Entries Tagged 'SFFD' ↓

Phantom Directors of Health and EMS quality talk Phantom Ambulances

It’s Alive! Sioux Falls Health Director, Bride of Franken

As if they caught the ghost of Tuthill Park, suddenly Jill and Julie decided to show up to a meeting and start splaining what an ambulance is, and what it does (Notice they are calling this the ‘101’ course on ambulance contracts with ParaPhantom Plus). As if our city council and public are so naive.

The public is ignorant because there has been ZERO information provided to them. It’s about that whole transparency thing I speak of, like if you are a SFPO and you accidentally shoot at a shadow in the dark, yah tell someone . . . wait.

It will be fun to listen to the Double J’s tell us what we already know; Greed is why Paramedics Plus has convinced Metro 911 to not call in mutual aid (there’s a couple of other reasons also).

Why does this all seem like an episode of ‘Scooby Doo’?

New Fire Chief Questions

Maybe the city council needs to be asking appointed fire chief Goodroad these questions Tuesday Night during his approval process by the city council.

1. Property loss caused by fire damage has almost tripled in the last three years, what is your plan to reduce/reverse this trend? (Other than focusing on increasing the department’s social media presence?)

Data from the Department’s Annual Reports:

Fire Property  Loss

2016

Not published yet

2015

$  4,500,000

2014

$  3,176,788

2013

$  2,536,859

2.  What was the fire property loss for 2016? (The department has the data, it just hasn’t been published yet). (If he is taking the job seriously, he should have looked at the numbers before going into this meeting).

3.  When you managed the fire department’s training center, you advocated and followed a 4-day work week as much as possible for yourself and your staff. How did that best serve the department’s mission? Do you plan on working that schedule as fire chief?

4.  As of the last published Standards of Coverage manual (2015), the department was not meeting its required response times for re-accreditation  for medical calls, all code 3 & 4 calls, and Hazmat calls (See attachment). What is your plan to ensure the department is reaccredited?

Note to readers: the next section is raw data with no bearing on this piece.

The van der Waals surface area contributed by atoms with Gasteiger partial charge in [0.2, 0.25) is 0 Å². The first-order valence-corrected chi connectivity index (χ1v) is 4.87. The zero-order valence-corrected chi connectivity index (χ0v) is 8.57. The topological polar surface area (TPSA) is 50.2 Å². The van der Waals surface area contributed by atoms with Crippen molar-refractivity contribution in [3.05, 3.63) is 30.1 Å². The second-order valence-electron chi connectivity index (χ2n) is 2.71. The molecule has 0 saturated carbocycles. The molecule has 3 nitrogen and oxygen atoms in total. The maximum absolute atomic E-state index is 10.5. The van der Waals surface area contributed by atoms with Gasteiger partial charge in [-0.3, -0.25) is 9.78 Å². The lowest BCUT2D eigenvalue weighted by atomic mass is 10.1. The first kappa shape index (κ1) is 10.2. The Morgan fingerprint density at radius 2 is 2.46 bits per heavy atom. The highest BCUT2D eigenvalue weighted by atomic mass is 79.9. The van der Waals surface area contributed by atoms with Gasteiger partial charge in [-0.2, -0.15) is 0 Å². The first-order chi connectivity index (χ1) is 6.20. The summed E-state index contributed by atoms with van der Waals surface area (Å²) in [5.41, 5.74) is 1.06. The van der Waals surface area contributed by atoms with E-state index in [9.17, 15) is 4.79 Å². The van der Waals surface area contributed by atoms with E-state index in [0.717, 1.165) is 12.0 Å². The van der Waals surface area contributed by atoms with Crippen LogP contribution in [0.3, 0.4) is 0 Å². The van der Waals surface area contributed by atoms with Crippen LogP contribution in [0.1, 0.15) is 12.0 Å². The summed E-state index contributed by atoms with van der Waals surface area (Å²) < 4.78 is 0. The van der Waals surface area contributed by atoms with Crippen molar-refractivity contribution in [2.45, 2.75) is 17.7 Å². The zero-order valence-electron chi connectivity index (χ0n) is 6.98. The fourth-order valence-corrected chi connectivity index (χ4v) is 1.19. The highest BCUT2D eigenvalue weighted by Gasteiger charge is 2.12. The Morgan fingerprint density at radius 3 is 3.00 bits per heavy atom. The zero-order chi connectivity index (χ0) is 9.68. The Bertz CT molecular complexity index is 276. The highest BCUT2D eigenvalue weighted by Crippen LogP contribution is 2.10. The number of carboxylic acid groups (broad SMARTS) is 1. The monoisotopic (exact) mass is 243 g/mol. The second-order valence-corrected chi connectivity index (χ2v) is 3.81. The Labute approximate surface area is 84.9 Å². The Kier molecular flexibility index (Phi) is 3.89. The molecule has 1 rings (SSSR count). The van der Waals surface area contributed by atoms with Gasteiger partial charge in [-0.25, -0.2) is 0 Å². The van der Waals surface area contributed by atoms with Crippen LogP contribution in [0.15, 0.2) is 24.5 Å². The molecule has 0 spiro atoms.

These are just the questions that come up by looking at the Annual Report and Standards of Cover manual for 20 minutes. Imagine what someone who actually had access to the department performing a forensic audit could come up. So why is the Mayor going to put a clone of Sideras in there who might let the union run the show just like Sideras did the entire time he was chief.

Sadly most citizens really don’t care about the fire department. They can live off the goodwill of one big rescue operation for a long time even when realistically they are performing horribly (the numbers don’t lie).

Medical board member unknowingly makes case for public ambulance

Sumption’s attempt to defend Paramedics Plus may ultimately make the case for a public ambulance;

Police officers, often first on the scene in emergencies, are trained in first aid as well as procedures like CPR, the use of defibrillators and applying strategies to stabilize a patient. Police can assess the medical status of an individual and call in additional support if it hasn’t already been requested or dispatched.

Paramedics Plus, the fourth level of emergency care, provides stabilization and transportation for people who require hospital services.

Notice who the first three entities that are involved with an emergency call are, PUBLIC entities. Metro Communications (911), Police and Fire, all of which are subsidized by taxpayers. So wouldn’t it just make sense for the fourth and final entity to be Public also?

And the argument gets even stronger with this statement;

Sioux Falls benefits from an integrated emergency medical system that not only works very well, but is also very respectful of taxpayers’ money. Sioux Falls spends no city money on ambulance service other than the cost of quality oversight. None. Citizens don’t need to pay personnel or buy, supply and maintain ambulances and facilities. Only users of the transport service are billed as used.

This of course is only partially true. We actually are subsidizing the FOR-PROFIT ambulance service by being the first responders, but are receiving NO compensation for that subsidy.

Our contracted ambulance provider takes on all that expense and risk, while holding the city harmless for any costs.